Morgan said it's unfair to compare the two as there are also areas at 
the airport where workers don't need the high-security clearance.

"I think that the marine transportation security regulations have set 
out very robust security requirements for the vessels, the ports, the 
marine facilities and the purpose of those regulations is to enhance 
the international framework for the deterrence and prevention and 
detection of acts that may threaten security in the marine port," Morgan said.

"We are continuously reviewing and enhancing our marine security 
regime and that includes our security regulations, our standards, our 
procedures in order to maintain that security environment."

Senator Colin Kenny, who has been outspoken on national security 
issues, was in Vancouver last fall talking to Port Metro Vancouver 
officials about security.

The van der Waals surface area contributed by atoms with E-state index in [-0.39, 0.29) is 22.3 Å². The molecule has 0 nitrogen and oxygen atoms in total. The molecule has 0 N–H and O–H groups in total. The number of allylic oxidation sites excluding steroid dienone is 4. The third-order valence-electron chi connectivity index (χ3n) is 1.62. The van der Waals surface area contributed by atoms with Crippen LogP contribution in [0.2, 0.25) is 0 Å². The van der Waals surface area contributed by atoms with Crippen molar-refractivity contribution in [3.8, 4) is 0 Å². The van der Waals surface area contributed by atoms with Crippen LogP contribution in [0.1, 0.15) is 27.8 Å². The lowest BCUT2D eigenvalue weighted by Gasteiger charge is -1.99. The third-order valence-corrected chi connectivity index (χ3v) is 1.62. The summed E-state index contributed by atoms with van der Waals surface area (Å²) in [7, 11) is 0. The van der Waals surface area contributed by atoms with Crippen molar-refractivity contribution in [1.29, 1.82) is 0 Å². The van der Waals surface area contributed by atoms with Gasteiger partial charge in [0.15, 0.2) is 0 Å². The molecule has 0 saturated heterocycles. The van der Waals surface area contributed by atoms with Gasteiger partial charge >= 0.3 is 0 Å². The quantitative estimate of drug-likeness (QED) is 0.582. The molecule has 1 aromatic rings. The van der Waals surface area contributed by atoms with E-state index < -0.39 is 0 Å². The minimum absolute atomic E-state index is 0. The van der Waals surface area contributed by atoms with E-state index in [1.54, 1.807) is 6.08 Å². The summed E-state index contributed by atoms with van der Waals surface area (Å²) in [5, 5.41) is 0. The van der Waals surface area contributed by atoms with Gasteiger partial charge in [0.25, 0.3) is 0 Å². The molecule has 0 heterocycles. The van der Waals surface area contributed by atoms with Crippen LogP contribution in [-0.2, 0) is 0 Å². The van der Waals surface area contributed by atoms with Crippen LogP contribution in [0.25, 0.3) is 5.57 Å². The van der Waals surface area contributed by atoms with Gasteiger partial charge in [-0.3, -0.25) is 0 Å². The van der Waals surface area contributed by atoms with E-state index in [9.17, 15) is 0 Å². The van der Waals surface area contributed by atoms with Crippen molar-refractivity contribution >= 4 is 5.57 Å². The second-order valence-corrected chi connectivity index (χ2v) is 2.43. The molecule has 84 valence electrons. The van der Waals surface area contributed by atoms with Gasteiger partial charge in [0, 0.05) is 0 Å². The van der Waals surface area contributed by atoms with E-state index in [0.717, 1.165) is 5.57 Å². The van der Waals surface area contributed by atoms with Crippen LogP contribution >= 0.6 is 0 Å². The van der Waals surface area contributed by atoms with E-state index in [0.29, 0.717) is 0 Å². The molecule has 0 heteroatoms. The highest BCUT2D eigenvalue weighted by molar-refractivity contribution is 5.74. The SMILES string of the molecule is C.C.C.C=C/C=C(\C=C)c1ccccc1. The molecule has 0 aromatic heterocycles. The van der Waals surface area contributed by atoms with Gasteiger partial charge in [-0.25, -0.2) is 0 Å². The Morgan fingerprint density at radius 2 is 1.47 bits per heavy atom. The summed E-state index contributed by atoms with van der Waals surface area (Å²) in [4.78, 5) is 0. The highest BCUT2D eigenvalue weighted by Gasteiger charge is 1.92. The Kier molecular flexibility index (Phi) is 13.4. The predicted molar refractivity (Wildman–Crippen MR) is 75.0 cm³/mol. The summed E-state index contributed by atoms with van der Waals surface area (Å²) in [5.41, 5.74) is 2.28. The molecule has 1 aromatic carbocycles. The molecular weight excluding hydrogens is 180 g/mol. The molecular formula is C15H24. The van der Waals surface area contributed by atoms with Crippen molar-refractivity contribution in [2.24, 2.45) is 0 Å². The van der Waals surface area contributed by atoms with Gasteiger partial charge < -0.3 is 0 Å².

He thinks more should be done to deal with organized crime on the 
waterfront, an issue that crops up every few years but never gets addressed.

But Kenny doesn't expect a clampdown on criminalized port workers any 
time soon, given the RCMP is reassigning hundreds of officers across 
the country to work on terrorism cases. Many of those resources have 
been taken from organized crime cases. That, said Kenny, is short-sighted.

"We have made the point consistently that if people from organized 
crime can get in, terrorists will follow," said Kenny, who sits on 
the Senate's National Security and Defence committee.

"Generally speaking, there is a huge lack of interest on the part of